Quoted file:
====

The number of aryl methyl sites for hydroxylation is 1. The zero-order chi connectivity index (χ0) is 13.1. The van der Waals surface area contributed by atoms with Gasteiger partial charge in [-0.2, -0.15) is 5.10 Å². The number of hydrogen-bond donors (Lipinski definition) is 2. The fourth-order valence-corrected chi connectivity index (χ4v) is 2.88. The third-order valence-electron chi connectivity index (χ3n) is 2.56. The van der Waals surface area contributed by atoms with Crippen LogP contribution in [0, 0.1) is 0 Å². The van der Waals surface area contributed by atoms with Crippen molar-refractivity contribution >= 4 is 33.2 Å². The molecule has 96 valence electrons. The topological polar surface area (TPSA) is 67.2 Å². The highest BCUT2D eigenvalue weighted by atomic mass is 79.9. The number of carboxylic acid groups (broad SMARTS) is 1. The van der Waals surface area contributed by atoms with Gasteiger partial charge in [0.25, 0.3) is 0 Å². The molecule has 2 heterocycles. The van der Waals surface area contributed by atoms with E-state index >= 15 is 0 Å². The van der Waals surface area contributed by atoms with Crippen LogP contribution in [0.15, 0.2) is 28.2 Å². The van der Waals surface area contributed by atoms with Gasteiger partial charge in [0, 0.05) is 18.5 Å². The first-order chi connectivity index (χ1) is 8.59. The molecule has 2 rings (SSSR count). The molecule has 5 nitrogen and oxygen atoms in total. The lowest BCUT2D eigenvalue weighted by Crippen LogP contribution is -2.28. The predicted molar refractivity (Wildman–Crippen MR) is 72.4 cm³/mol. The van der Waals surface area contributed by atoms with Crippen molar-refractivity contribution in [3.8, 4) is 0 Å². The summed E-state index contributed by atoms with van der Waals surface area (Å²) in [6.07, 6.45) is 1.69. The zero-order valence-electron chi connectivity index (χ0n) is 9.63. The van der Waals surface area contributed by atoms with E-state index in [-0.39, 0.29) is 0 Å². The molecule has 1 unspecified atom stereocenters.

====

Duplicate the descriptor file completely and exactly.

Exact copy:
The number of aryl methyl sites for hydroxylation is 1. The zero-order chi connectivity index (χ0) is 13.1. The van der Waals surface area contributed by atoms with Gasteiger partial charge in [-0.2, -0.15) is 5.10 Å². The number of hydrogen-bond donors (Lipinski definition) is 2. The fourth-order valence-corrected chi connectivity index (χ4v) is 2.88. The third-order valence-electron chi connectivity index (χ3n) is 2.56. The van der Waals surface area contributed by atoms with Crippen LogP contribution in [0, 0.1) is 0 Å². The van der Waals surface area contributed by atoms with Crippen molar-refractivity contribution >= 4 is 33.2 Å². The molecule has 96 valence electrons. The topological polar surface area (TPSA) is 67.2 Å². The highest BCUT2D eigenvalue weighted by atomic mass is 79.9. The number of carboxylic acid groups (broad SMARTS) is 1. The van der Waals surface area contributed by atoms with Gasteiger partial charge in [0.25, 0.3) is 0 Å². The molecule has 2 heterocycles. The van der Waals surface area contributed by atoms with E-state index >= 15 is 0 Å². The van der Waals surface area contributed by atoms with Crippen LogP contribution in [0.15, 0.2) is 28.2 Å². The van der Waals surface area contributed by atoms with Gasteiger partial charge in [0, 0.05) is 18.5 Å². The first-order chi connectivity index (χ1) is 8.59. The molecule has 2 rings (SSSR count). The molecule has 5 nitrogen and oxygen atoms in total. The lowest BCUT2D eigenvalue weighted by Crippen LogP contribution is -2.28. The predicted molar refractivity (Wildman–Crippen MR) is 72.4 cm³/mol. The van der Waals surface area contributed by atoms with Crippen molar-refractivity contribution in [3.8, 4) is 0 Å². The summed E-state index contributed by atoms with van der Waals surface area (Å²) in [6.07, 6.45) is 1.69. The zero-order valence-electron chi connectivity index (χ0n) is 9.63. The van der Waals surface area contributed by atoms with E-state index in [-0.39, 0.29) is 0 Å². The molecule has 1 unspecified atom stereocenters.